• Azurest
    Michael Borowski

Michael Borowski, Azurest South (West), 2018, Ettrick, Virginia. © Michael Borowski.

Azurest is a body of artwork documenting Azurest South (1938), the historic home and studio of Amaza Lee Meredith. Despite her exclusion from the architecture profession for being an African American woman, Meredith designed one of the earliest International Style buildings in Virginia, which she cohabited with Dr. Edna Meade Colson. The project combines current and historic photographs, notes, drawings, and materials from Meredith’s archive at Virginia State University, as well as sculptures based on architectural fragments seen in historic photos, but no longer exist. Michael Borowski layers and combines these materials to imagine a historic continuity of queer homemaking, which includes the design of an architectural space and its inhabitation and maintenance. His work documents Meredith’s life, home, and role in architectural history, and it speculates on the intersections of race, queerness, and domestic space that were not, or could not be, recorded.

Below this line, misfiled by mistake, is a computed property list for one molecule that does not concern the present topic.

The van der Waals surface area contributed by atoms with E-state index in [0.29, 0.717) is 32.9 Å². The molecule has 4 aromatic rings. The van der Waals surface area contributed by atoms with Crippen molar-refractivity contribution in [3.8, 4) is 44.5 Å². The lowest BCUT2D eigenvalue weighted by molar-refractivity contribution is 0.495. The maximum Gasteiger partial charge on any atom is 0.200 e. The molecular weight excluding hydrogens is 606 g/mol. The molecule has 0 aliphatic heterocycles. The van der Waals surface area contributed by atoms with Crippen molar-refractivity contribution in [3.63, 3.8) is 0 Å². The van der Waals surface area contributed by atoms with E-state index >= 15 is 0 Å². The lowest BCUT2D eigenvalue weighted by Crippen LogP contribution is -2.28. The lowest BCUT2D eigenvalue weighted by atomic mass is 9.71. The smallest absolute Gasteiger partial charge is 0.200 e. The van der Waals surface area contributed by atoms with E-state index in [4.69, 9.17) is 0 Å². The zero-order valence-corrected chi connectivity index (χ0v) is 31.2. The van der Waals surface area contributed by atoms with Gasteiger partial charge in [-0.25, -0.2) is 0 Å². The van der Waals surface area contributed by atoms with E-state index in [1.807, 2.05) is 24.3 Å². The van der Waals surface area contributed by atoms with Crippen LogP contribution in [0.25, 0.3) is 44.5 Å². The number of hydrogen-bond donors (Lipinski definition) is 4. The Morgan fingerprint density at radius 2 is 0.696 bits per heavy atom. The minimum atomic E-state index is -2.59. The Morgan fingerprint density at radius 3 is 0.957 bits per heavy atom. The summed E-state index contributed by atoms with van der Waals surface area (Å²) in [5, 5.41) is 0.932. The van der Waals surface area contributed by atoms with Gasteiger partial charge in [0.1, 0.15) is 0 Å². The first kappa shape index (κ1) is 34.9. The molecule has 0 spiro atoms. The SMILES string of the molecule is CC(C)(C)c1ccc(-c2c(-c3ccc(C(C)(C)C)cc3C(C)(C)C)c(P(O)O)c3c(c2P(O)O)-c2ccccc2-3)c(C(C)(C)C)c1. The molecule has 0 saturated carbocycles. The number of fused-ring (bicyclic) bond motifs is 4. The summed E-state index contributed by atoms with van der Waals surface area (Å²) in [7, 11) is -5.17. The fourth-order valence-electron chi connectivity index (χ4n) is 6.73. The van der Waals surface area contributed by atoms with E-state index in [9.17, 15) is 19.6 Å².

Michael Borowski uses metaphors of building and construction to examine societal values that are embedded in the built environment. His work combines photography, installation, and performance to show parallels in the staging of images, identities, architecture, and design. Previous projects addressed themes of migration, intimacy, queer space, and the blurring of public and private life. His work has been exhibited in Site:Brooklyn (New York, NY), The Colorado Photographic Arts Center (Denver, CO), the Prairie Center for the Arts (Peoria, IL), and Espace Projet (Montreal, QC.) His installations have been included in Art in Odd Places, and FIGMENT (New York, NY.) He holds an MFA from the University of Michigan, and a BFA from the University of New Mexico. He currently lives and works in Blacksburg, VA and is assistant professor of studio art at Virginia Tech.